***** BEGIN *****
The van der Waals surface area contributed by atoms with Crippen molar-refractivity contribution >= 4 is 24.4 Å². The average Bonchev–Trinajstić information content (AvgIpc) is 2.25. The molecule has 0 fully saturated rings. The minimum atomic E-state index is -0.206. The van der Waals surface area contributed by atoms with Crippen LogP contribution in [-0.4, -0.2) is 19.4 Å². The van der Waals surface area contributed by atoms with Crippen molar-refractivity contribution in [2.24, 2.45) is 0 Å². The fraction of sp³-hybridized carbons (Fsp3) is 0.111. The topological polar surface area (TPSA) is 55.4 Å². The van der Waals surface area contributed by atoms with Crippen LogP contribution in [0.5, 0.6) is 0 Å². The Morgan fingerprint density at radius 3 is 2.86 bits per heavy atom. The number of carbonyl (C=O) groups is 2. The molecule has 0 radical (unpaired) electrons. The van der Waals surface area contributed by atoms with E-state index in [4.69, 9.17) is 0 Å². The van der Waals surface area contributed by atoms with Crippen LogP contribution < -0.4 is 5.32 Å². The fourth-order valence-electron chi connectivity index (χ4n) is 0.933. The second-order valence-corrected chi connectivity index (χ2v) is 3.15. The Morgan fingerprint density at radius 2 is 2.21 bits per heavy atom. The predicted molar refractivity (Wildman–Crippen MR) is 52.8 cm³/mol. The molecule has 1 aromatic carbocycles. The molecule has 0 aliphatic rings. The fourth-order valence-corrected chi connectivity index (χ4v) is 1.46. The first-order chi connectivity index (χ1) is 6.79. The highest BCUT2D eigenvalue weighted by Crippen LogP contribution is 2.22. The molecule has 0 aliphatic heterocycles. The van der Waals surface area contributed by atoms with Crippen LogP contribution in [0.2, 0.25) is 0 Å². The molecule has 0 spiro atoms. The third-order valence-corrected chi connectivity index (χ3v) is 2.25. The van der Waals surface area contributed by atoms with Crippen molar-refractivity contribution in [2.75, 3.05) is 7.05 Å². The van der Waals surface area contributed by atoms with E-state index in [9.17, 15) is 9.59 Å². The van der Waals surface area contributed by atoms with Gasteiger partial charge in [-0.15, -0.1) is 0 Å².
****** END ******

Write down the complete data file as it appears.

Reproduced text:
The van der Waals surface area contributed by atoms with Crippen molar-refractivity contribution >= 4 is 24.4 Å². The average Bonchev–Trinajstić information content (AvgIpc) is 2.25. The molecule has 0 fully saturated rings. The minimum atomic E-state index is -0.206. The van der Waals surface area contributed by atoms with Crippen LogP contribution in [-0.4, -0.2) is 19.4 Å². The van der Waals surface area contributed by atoms with Crippen molar-refractivity contribution in [2.24, 2.45) is 0 Å². The fraction of sp³-hybridized carbons (Fsp3) is 0.111. The topological polar surface area (TPSA) is 55.4 Å². The van der Waals surface area contributed by atoms with Crippen LogP contribution in [0.5, 0.6) is 0 Å². The Morgan fingerprint density at radius 3 is 2.86 bits per heavy atom. The number of carbonyl (C=O) groups is 2. The molecule has 0 radical (unpaired) electrons. The van der Waals surface area contributed by atoms with E-state index in [4.69, 9.17) is 0 Å². The van der Waals surface area contributed by atoms with Crippen LogP contribution < -0.4 is 5.32 Å². The fourth-order valence-electron chi connectivity index (χ4n) is 0.933. The second-order valence-corrected chi connectivity index (χ2v) is 3.15. The Morgan fingerprint density at radius 2 is 2.21 bits per heavy atom. The predicted molar refractivity (Wildman–Crippen MR) is 52.8 cm³/mol. The molecule has 1 aromatic carbocycles. The molecule has 0 aliphatic rings. The fourth-order valence-corrected chi connectivity index (χ4v) is 1.46. The first-order chi connectivity index (χ1) is 6.79. The highest BCUT2D eigenvalue weighted by Crippen LogP contribution is 2.22. The molecule has 0 aliphatic heterocycles. The van der Waals surface area contributed by atoms with Crippen LogP contribution in [0.2, 0.25) is 0 Å². The molecule has 0 spiro atoms. The third-order valence-corrected chi connectivity index (χ3v) is 2.25. The van der Waals surface area contributed by atoms with Crippen molar-refractivity contribution in [2.75, 3.05) is 7.05 Å². The van der Waals surface area contributed by atoms with E-state index in [9.17, 15) is 9.59 Å². The van der Waals surface area contributed by atoms with Gasteiger partial charge in [-0.15, -0.1) is 0 Å².